Once you learn that limerence can confound you so completely, your intuition becomes suspect. You begin to doubt the connection between animal attraction and sustainable love.
Learn to spot patterns
That kind of doubt can be valuable, but only if you have a good way of constructively using it. It’s good to become aware of the fact that limerence can send your intuition screwy, but that doesn’t mean you should abandon it entirely.
What’s needed is some kind of sense-check. You need an unbiased way to be sure that you aren’t being too lovestruck or too cautious, and a good strategy is to look for some key behavioural patterns. This can help in two ways.
First, you can start to determine how well relationships that started in limerence progress for you. Do you always run into trouble after the first flush of excitement has passed? Are you attracted to people who consistently cause you emotional pain? Are you mistaking the end of limerence for the end of love? If you have found through experience that limerence attractions are not good for you long term, then it pays to be a bit more suspicious of the glimmer when it starts.
Second, you can use pattern recognition to look for signs of encouragement. Does the person you are with reciprocate well – if you show trust they repay with trust, if you show pain they comfort you? Do they consider your opinions and feelings when making decisions? Do they actively seek your company because they enjoy it? These are all good indicators that you are with someone who forms secure attachments.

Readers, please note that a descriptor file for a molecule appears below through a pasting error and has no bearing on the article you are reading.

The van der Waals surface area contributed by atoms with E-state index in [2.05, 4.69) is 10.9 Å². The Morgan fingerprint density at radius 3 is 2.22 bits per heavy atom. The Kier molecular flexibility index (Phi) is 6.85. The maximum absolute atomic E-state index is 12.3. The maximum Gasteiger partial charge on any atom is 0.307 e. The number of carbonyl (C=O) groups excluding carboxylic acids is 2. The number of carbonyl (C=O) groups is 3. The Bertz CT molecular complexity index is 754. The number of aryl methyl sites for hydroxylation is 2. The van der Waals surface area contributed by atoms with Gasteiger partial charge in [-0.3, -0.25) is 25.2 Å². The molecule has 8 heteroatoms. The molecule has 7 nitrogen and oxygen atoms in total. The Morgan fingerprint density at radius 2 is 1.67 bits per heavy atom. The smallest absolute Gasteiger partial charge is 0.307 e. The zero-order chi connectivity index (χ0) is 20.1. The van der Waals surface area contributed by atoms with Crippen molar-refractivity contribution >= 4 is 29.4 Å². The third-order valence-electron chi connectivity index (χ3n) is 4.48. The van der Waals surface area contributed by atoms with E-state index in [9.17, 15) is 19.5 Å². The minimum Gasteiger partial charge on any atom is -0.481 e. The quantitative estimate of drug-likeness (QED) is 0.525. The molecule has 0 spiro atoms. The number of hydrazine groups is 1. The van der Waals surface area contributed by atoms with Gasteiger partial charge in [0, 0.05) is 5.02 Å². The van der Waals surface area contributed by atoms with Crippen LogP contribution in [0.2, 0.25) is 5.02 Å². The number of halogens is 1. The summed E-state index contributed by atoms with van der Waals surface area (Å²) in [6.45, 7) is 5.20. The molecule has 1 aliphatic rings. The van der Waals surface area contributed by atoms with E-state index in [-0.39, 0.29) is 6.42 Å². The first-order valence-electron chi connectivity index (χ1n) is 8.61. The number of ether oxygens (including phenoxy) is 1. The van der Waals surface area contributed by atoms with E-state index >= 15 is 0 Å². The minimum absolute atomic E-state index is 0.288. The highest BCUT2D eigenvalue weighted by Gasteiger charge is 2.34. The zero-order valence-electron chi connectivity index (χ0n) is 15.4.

Next, you can ask yourself some sobering questions: how do you respond to acts of kindness from a partner? Does it make you more secure or more suspicious? Do you feel smothered by displays of affection?
Unfortunately, for many people, this sort of caring reciprocity is so unfamiliar that it unsettles them. If that is the case, try to postpone your emotional response while you are looking for objective evidence of these sorts of behavioural patterns. You can decide what action to take later – for now, the goal is just to get good at spotting these revealed truths in the first place.
Knowledge as a moderating force
To really succeed in finding good relationships as a limerent, you need to unify these two principles – listening to your intuition, but moderating your decisions based on the knowledge you’ve gained about the nature of limerence.
Limerence at the start of a relationship is only a bad thing if you consistently feel the glimmer for people with bad character. One pattern you should learn to spot is the cues that trigger the glimmer in you. If you realise that it is traits like narcissistic swagger, love bombing, bad boy chic, flirtatiousness, deviousness, or a rescue fantasy that kindle the flame of your ardour, then you are up against it if you want to form a lasting relationship.